What comes to mind when you think of CPD? In the past it was events that took ages to get too, would run late and steal away your evenings or even weekends:
This year it’s all been about the webinar, though: a cyber seminar for professionals keen to absorb lots of information while still remaining in their pyjamas.
But what if you don’t have the time for a three-hour course or the CPD budget was blown on last year’s sharpeners, are you at a disadvantage?
For me this year’s revelation has been Twitter: I have spent the last 10 months or so coming to see how you can use it not just as a place to meet like-minded professionals, but as a place to build CPD that suits me and what I want to achieve.
Here are my top reasons to tweet:
1. Build your networks
Having a professional learning network has never been more valuable. Even if schools lock down, it doesn’t mean we should too! Using Twitter as a professional platform as opposed to a social media platform has enabled me to build an ever-growing network that is now my go-to for anything teacher-related.
For example, I recently discovered #FBBWednesday and #FBBteachers – weekly posts that actively promote making connections and building your professional learning network. The aim is to create a huge global multilingual education chat about diverse subjects for teachers.
It’s easy. Write a short comment on your role and interests and use the hashtag. Within minutes, you can be connected to educators across the globe.
2. Research-based insights
Enjoy reading about research-led teaching but no idea where to begin?
There are loads of great accounts such as @researchED, @EdChatEU, @teacherhead, @teachertoolkit and @olicav that will give you plenty to think about. You can find new research or ideas through these accounts and this can help you ensure you are looking at latest best practice.
Twitter is the ultimate library for a whole range of articles, videos and lectures that are readily available to share with your teams and schools at the click of a button.
I am currently using this wealth of past, present and not-quite-published-yet research to begin my own school CPD club.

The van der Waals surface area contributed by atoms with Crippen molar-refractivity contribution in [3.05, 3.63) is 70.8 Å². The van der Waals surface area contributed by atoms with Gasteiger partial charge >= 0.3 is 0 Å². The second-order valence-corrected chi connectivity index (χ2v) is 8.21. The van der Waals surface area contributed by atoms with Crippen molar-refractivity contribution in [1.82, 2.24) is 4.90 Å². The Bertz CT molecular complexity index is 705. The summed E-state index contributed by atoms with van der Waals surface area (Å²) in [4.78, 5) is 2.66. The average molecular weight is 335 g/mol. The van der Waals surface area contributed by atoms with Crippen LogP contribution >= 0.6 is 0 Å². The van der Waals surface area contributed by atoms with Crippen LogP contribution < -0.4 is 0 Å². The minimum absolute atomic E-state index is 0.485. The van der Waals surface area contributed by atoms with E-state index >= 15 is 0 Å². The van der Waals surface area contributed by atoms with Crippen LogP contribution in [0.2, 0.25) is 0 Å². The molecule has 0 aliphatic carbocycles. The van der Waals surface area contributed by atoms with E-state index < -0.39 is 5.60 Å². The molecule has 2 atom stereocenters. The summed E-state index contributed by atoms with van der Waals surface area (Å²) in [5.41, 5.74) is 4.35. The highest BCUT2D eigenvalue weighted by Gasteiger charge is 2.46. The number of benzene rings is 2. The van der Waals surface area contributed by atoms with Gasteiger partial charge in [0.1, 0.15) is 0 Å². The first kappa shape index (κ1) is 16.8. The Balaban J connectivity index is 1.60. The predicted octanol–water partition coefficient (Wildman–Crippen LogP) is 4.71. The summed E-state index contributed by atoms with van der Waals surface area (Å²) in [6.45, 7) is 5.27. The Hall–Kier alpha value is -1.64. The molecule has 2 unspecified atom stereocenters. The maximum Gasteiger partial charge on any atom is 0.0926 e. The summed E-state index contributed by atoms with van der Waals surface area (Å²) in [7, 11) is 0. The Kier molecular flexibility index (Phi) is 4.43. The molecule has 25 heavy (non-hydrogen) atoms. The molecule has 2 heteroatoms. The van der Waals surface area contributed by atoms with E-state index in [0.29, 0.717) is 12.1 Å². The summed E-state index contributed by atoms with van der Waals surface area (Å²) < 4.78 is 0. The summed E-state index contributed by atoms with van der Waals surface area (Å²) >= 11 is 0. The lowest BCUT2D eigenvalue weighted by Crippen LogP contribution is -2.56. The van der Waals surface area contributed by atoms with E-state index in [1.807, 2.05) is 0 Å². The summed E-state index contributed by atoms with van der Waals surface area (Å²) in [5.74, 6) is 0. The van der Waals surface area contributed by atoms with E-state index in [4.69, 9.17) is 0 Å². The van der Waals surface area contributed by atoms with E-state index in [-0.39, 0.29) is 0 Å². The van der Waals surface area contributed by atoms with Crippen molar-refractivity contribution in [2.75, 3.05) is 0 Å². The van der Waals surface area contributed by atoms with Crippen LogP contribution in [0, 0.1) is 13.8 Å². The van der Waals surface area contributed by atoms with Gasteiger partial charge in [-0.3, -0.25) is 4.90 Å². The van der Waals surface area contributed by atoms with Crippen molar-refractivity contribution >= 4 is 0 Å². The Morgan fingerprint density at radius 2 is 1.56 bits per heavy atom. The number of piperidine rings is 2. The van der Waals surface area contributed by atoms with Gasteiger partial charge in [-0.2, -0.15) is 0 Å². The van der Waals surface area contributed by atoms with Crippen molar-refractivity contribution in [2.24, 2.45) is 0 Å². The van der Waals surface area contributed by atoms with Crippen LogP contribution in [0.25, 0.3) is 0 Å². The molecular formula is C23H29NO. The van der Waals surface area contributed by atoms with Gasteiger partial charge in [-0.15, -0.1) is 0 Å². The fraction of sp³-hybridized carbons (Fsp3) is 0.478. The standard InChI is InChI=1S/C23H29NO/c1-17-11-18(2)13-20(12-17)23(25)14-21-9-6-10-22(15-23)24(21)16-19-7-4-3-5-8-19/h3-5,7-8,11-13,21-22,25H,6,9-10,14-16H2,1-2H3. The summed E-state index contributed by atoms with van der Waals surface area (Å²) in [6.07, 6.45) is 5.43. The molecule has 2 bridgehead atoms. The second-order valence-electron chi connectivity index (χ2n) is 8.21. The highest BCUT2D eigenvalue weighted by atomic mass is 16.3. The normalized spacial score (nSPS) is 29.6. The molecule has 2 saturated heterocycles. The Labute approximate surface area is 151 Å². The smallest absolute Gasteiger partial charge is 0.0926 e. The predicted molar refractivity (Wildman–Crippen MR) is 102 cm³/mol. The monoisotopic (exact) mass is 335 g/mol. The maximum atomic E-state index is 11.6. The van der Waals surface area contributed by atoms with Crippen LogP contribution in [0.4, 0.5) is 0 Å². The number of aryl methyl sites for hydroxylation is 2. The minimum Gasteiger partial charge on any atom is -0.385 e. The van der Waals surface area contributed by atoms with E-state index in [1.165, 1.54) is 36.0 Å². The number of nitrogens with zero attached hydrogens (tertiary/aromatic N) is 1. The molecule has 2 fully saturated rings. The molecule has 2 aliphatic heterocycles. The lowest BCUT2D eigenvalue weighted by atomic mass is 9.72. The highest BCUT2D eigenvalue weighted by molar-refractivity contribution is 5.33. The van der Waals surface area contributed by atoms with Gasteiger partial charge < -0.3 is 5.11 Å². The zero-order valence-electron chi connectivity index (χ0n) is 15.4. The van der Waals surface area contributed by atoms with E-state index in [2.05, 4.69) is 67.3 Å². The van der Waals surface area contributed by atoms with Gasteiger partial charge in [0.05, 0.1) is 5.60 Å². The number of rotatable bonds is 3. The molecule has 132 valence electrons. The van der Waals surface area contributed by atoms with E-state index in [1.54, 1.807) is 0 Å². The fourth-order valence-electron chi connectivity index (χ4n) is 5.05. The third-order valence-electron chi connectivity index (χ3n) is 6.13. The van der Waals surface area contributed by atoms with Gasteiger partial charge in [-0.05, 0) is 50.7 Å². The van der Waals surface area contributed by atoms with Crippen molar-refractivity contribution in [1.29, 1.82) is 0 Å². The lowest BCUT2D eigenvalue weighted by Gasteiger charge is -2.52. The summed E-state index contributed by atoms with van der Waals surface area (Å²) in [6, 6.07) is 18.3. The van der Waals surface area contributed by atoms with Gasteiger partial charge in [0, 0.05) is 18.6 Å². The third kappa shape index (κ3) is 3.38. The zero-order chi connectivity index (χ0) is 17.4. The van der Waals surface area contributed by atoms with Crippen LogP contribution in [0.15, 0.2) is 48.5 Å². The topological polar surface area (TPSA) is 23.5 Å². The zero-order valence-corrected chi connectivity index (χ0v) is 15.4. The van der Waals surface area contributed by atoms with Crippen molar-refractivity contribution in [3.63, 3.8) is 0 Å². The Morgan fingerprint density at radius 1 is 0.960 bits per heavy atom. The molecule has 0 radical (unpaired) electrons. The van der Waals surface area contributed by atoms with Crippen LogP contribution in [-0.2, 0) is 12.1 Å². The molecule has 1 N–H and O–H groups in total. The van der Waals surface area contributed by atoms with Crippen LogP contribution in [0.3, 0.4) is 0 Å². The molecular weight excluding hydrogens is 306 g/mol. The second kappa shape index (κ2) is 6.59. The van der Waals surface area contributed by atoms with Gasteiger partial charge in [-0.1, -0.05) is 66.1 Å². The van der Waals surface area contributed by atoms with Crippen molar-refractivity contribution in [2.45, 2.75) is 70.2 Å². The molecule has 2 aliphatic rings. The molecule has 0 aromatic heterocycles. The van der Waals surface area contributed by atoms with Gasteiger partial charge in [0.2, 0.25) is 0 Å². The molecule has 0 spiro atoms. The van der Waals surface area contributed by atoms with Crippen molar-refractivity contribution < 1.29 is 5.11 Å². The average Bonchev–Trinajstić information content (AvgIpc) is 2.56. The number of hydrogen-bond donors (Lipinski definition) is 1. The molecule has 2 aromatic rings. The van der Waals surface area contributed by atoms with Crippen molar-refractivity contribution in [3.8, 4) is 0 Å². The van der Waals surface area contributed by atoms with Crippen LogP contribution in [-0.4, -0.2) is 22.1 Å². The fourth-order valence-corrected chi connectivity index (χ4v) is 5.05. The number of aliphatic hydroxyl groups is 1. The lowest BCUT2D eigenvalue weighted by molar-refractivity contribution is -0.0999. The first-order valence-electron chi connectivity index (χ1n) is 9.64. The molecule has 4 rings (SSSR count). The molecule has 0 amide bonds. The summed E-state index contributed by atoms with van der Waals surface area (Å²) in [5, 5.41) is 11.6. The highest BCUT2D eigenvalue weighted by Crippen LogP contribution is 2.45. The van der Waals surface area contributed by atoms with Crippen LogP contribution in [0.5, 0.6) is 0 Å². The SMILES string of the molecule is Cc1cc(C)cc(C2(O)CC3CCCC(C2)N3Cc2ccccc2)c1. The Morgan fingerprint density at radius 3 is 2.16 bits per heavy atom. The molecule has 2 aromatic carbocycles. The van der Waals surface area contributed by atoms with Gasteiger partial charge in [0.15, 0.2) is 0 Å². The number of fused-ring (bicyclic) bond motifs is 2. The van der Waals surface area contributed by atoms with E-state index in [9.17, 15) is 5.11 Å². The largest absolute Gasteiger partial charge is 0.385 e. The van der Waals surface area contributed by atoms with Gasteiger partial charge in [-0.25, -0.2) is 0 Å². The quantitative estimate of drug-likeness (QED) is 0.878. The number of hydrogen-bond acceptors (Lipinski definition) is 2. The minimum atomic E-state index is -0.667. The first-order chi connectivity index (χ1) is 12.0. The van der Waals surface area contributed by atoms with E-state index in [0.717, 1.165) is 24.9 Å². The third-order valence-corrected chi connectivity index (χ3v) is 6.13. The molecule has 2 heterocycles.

By using Twitter as a platform to share ideas and find the latest research I feel confident that my colleagues will find the sessions relevant and begin exploring their own avenues. Thus opening up the possibility for anyone to take part and expand the learning network.
3. Making sense of buzzwords
CLT, RT, VT...education loves an acronym – but how do you know which ones to focus on? Everyday we are thrown a new buzzword to make use of and learn how it impacts our students.
Compiling a glossary would be never-ending, so use Twitter to hone in on what you want to find out and more importantly, why.
By navigating the maze using a simple search, it’s a quick fire way to find not only the definitions of current pedagogical terms but also who is talking about it right now.
From that you are open to find key researchers in the field, what people think of the topic and most importantly how it impacts your teaching. I have found this particular area so useful when trying to get an idea of differing viewpoints and reaching my own.
Lest we forget the humble teacher. If you want CPD that has immediate impact then following the likes of @weareteachers will give you just that. Not sure how to teach diplomacy? Need some inspiration for your lesson starters? Look no further.
Educators themselves are the most valuable resource out there and by involving ourselves in the Twitter community we are creating a dialogue that has actual impact.
As the pandemic continues and companies go online, it has never been easier to upskill ourselves. So, if everyone can become an Apple Teacher in a day or learn quantum physics over the weekend, how are you going to stand out?
I believe employers will be looking for that wow factor, for that someone who took professional development into their own hands and built a network of professionals that is ever evolving. Twitter allows us to learn from each other and expand our pedagogy in a way that hasn’t been done before.
We need to stop thinking of CPD as a standalone event and start seeing it as it was meant to be – continuous.
So go on, refresh your feed to refresh your way of thinking.
Holly Laceby is the Yr 6 Year Leader at the International School @ ParkCity, a large British curriculum school in Kuala Lumpur, Malaysia. Follow her @holly_laceby.